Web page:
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Type Abstraction using Signatures

In GNU C++, you can use the keyword signature to define a completely abstract class interface as a datatype. You can connect this abstraction with actual classes using signature pointers. If you want to use signatures, run the GNU compiler with the `-fhandle-signatures' command-line option. (With this option, the compiler reserves a second keyword sigof as well, for a future extension.)

Roughly, signatures are type abstractions or interfaces of classes. Some other languages have similar facilities. C++ signatures are related to ML's signatures, Haskell's type classes, definition modules in Modula-2, interface modules in Modula-3, abstract types in Emerald, type modules in Trellis/Owl, categories in Scratchpad II, and types in POOL-I. For a more detailed discussion of signatures, see Signatures: A Language Extension for Improving Type Abstraction and Subtype Polymorphism in C++ by Gerald Baumgartner and Vincent F. Russo (Tech report CSD--TR--95--051, Dept. of Computer Sciences, Purdue University, August 1995, a slightly improved version appeared in Software--Practice & Experience, 25(8), pp. 863--889, August 1995). You can get the tech report by anonymous FTP from ftp.cs.purdue.edu in `pub/gb/Signature-design.ps.gz'.

Syntactically, a signature declaration is a collection of member function declarations and nested type declarations. For example, this signature declaration defines a new abstract type S with member functions `int foo ()' and `int bar (int)':

signature S
  int foo ();
  int bar (int);

Since signature types do not include implementation definitions, you cannot write an instance of a signature directly. Instead, you can define a pointer to any class that contains the required interfaces as a signature pointer. Such a class implements the signature type.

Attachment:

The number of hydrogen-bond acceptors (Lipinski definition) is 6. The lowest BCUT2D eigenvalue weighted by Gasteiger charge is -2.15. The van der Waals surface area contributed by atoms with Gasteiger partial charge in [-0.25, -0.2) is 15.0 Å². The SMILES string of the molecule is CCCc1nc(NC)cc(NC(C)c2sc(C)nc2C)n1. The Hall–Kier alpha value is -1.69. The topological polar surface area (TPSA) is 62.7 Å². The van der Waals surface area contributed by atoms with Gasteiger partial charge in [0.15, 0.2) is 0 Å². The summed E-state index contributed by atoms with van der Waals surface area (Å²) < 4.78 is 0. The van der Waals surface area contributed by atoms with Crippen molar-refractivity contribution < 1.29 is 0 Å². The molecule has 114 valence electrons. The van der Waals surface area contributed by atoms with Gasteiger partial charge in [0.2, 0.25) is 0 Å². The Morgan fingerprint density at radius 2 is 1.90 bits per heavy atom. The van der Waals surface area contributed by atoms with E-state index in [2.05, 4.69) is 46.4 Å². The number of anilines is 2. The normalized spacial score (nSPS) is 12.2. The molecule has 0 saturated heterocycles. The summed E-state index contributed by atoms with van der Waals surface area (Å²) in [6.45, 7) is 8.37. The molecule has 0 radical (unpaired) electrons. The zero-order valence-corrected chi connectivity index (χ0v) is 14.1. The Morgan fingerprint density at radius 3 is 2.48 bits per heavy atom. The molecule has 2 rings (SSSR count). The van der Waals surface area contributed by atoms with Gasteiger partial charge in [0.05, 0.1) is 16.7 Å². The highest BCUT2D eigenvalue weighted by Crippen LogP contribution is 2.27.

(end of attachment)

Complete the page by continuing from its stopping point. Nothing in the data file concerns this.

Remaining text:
To use a class as an implementation of S, you must ensure that the class has public member functions `int foo ()' and `int bar (int)'. The class can have other member functions as well, public or not; as long as it offers what's declared in the signature, it is suitable as an implementation of that signature type.

For example, suppose that C is a class that meets the requirements of signature S (C conforms to S). Then

C obj;
S * p = &obj;

defines a signature pointer p and initializes it to point to an object of type C. The member function call `int i = p->foo ();' executes `obj.foo ()'.

Abstract virtual classes provide somewhat similar facilities in standard C++. There are two main advantages to using signatures instead:

  1. Subtyping becomes independent from inheritance. A class or signature type T is a subtype of a signature type S independent of any inheritance hierarchy as long as all the member functions declared in S are also found in T. So you can define a subtype hierarchy that is completely independent from any inheritance (implementation) hierarchy, instead of being forced to use types that mirror the class inheritance hierarchy.
  2. Signatures allow you to work with existing class hierarchies as implementations of a signature type. If those class hierarchies are only available in compiled form, you're out of luck with abstract virtual classes, since an abstract virtual class cannot be retrofitted on top of existing class hierarchies. So you would be required to write interface classes as subtypes of the abstract virtual class.

There is one more detail about signatures. A signature declaration can contain member function definitions as well as member function declarations. A signature member function with a full definition is called a default implementation; classes need not contain that particular interface in order to conform. For example, a class C can conform to the signature

signature T
  int f (int);
  int f0 () { return f (0); };

whether or not C implements the member function `int f0 ()'. If you define C::f0, that definition takes precedence; otherwise, the default implementation S::f0 applies.

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